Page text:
While Backpage took ads for anything from cars to trading cards, the bulk of its revenue came from so-called “adult” ads, which offered services the government argues were lightly coded euphemisms for prostitution. (Among the offerings were ads for an “extremely horny sexy newbie” and a “dark Asian bombshell with a nice & tight booty,” according to an indictment.) The idea proved hugely profitable: The site went from earning $26 million in 2010 to more than $134 million in 2014. By 2015, it had reportedly earned its owners more than $500 million.

But while the earnings piled up, so did the horror stories: women and girls allegedly held against their will and trafficked by pimps, friends, or family members using Backpage as a marketing tool. (One woman said she was raped more than 1,000 times after being advertised on the site as a teenage runaway.) Backpage became a white whale for ambitious young prosecutors looking to prove their chops, and for politicians hoping to muster goodwill in an election year. Three states passed laws specifically intended to take the website down; 51 state attorneys general signed onto a letter accusing the site of being a “hub” for human trafficking. Dozens of alleged victims filed civil suits. None of it stuck.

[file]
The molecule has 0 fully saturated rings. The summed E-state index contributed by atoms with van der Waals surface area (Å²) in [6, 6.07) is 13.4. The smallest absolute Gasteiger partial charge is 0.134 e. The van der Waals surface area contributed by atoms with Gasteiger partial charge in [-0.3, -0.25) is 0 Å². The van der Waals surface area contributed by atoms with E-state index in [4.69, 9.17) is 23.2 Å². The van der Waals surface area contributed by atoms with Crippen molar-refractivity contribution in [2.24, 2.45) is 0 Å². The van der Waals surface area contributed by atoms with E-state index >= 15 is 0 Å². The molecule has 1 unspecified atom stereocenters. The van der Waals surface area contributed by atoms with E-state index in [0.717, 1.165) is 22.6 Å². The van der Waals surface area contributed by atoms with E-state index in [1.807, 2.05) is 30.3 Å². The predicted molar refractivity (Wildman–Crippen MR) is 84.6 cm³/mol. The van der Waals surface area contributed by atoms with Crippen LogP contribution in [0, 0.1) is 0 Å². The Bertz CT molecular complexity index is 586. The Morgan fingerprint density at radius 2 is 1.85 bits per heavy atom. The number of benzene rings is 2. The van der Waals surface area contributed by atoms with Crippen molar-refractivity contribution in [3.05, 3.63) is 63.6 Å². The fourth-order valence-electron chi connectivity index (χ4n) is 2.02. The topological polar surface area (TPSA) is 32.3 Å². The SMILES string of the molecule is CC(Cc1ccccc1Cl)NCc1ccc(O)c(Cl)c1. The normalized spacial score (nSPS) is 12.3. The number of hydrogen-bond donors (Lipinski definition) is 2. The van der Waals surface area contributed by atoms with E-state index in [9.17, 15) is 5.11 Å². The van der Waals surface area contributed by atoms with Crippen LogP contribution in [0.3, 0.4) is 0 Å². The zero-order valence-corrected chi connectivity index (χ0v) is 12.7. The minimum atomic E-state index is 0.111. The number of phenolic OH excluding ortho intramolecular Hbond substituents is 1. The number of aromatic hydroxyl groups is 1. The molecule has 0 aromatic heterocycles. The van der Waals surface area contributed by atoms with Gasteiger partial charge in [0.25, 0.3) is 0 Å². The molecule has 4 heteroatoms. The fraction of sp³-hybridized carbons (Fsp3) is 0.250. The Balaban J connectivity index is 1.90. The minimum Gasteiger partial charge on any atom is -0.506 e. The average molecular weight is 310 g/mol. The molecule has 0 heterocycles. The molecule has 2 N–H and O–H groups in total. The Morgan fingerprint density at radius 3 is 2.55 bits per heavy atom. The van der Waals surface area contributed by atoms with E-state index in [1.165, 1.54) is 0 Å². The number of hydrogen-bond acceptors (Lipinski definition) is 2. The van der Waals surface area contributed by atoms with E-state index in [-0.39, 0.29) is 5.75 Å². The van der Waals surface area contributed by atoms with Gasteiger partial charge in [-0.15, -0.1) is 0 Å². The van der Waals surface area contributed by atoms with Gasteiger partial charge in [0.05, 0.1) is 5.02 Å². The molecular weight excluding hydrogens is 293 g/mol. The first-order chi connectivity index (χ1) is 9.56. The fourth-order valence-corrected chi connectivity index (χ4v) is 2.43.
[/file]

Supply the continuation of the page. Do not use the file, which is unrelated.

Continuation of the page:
Backpage’s founders wrestled themselves out of these legal battles with the winning combination of a well-funded legal team and a 1996 federal law: Section 230 of the Communications Decency Act, which states that website owners cannot be held liable for what users post on their platforms. In 2016, when authorities in Texas and California raided the website’s Dallas headquarters and charged the founders with “pimping” and “pimping conspiracy,” a Superior Court judge dismissed the charges, explicitly citing Section 230. When then-California Attorney General Kamala Harris filed new charges against the founders that same month, a judge dismissed them again.